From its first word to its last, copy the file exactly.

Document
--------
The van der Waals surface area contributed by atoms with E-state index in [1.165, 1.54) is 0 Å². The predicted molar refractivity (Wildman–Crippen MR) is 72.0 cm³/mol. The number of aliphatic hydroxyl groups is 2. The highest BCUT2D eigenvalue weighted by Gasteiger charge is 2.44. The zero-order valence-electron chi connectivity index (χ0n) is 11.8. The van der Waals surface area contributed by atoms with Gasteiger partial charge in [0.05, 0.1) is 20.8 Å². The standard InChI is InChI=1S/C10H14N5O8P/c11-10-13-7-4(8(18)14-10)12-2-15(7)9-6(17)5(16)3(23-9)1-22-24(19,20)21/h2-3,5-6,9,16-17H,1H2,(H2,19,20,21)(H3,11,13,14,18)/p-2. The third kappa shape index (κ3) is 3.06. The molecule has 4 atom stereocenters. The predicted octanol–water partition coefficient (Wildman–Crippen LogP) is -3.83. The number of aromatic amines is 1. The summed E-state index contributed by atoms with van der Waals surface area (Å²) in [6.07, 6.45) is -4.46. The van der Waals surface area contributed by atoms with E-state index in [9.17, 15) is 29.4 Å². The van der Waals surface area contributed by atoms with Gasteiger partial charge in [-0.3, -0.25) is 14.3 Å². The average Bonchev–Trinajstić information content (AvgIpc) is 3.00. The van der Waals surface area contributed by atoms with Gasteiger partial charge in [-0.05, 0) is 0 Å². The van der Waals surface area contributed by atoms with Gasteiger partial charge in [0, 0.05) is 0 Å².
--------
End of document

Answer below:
The van der Waals surface area contributed by atoms with E-state index in [1.165, 1.54) is 0 Å². The predicted molar refractivity (Wildman–Crippen MR) is 72.0 cm³/mol. The number of aliphatic hydroxyl groups is 2. The highest BCUT2D eigenvalue weighted by Gasteiger charge is 2.44. The zero-order valence-electron chi connectivity index (χ0n) is 11.8. The van der Waals surface area contributed by atoms with Gasteiger partial charge in [0.05, 0.1) is 20.8 Å². The standard InChI is InChI=1S/C10H14N5O8P/c11-10-13-7-4(8(18)14-10)12-2-15(7)9-6(17)5(16)3(23-9)1-22-24(19,20)21/h2-3,5-6,9,16-17H,1H2,(H2,19,20,21)(H3,11,13,14,18)/p-2. The third kappa shape index (κ3) is 3.06. The molecule has 4 atom stereocenters. The predicted octanol–water partition coefficient (Wildman–Crippen LogP) is -3.83. The number of aromatic amines is 1. The summed E-state index contributed by atoms with van der Waals surface area (Å²) in [6.07, 6.45) is -4.46. The van der Waals surface area contributed by atoms with E-state index in [9.17, 15) is 29.4 Å². The van der Waals surface area contributed by atoms with Gasteiger partial charge in [-0.3, -0.25) is 14.3 Å². The average Bonchev–Trinajstić information content (AvgIpc) is 3.00. The van der Waals surface area contributed by atoms with Gasteiger partial charge in [-0.05, 0) is 0 Å². The van der Waals surface area contributed by atoms with Gasteiger partial charge in [0, 0.05) is 0 Å².